A value cannot be updated or deleted when a row exists in a foreign key table that references the value in the referenced table.

Similarly, a row cannot be deleted as long as there is a reference to it from a foreign key table.


NO ACTION and RESTRICT are very much alike. The main difference between NO ACTION and RESTRICT is that with NO ACTION the referential integrity check is done after trying to alter the table. RESTRICT does the check before trying to execute the UPDATE or DELETE statement. Both referential actions act the same if the referential integrity check fails: the UPDATE or DELETE statement will result in an error.

In other words, when an UPDATE or DELETE statement is executed on the referenced table using the referential action NO ACTION, the DBMS verifies at the end of the statement execution that none of the referential relationships are violated. This is different from RESTRICT, which assumes at the outset that the operation will violate the constraint. Using NO ACTION, the triggers or the semantics of the statement itself may yield an end state in which no foreign key relationships are violated by the time the constraint is finally checked, thus allowing the statement to complete successfully.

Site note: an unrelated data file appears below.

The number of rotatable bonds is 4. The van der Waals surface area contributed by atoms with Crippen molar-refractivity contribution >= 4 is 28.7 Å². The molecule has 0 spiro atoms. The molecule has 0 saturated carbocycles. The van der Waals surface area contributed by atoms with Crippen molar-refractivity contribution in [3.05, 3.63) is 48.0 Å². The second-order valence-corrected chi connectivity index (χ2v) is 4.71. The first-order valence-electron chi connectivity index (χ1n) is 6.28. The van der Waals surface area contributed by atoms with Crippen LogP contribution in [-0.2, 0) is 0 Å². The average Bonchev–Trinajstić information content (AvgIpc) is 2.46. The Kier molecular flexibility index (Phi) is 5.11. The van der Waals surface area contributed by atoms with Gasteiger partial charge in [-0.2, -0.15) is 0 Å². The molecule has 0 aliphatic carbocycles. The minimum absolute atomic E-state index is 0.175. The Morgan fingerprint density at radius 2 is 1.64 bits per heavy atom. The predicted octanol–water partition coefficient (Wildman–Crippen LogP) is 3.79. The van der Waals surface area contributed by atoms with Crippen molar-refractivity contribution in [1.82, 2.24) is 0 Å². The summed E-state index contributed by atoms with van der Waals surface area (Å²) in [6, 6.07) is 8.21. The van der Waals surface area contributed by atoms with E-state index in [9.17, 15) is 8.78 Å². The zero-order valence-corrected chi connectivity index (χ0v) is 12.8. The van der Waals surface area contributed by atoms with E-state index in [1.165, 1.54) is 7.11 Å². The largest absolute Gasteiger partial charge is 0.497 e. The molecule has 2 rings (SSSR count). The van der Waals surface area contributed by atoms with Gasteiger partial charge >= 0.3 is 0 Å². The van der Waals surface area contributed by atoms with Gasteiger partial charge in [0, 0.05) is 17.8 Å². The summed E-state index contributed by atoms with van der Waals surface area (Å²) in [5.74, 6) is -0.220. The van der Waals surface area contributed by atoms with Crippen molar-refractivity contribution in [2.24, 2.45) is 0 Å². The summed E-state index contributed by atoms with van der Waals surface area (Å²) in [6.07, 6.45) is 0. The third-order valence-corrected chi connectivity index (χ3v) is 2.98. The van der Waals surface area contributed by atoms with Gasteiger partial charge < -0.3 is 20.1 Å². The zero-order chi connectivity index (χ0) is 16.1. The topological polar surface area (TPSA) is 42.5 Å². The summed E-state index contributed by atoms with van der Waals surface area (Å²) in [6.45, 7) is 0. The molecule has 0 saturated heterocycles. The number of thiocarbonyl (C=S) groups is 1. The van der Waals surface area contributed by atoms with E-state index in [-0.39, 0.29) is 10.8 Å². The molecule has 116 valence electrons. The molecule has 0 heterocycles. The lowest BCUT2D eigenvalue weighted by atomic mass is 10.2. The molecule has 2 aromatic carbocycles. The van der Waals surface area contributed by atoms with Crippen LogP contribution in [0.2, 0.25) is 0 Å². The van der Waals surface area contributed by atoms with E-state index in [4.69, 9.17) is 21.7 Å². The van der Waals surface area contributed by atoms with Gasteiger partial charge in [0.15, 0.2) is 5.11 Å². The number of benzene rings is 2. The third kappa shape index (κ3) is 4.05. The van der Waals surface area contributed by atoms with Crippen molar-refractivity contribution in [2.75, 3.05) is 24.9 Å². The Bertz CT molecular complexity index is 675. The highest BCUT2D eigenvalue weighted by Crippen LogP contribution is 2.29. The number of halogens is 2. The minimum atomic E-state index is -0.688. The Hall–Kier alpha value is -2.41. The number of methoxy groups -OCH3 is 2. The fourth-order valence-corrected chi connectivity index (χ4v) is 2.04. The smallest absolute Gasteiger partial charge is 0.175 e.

Similar to SET NULL[clarify], the foreign key values in the referencing row are set to the column default[clarify] when the referenced row is updated or deleted.


Referential actions are generally implemented as implied triggers (i.e. triggers with system-generated names, often hidden.) As such, they are subject to the same limitations as user-defined triggers, and their order of execution relative to other triggers may need to be considered; in some cases it may become necessary to replace the referential action with its equivalent user-defined trigger to ensure proper execution order, or to work around mutating-table limitations.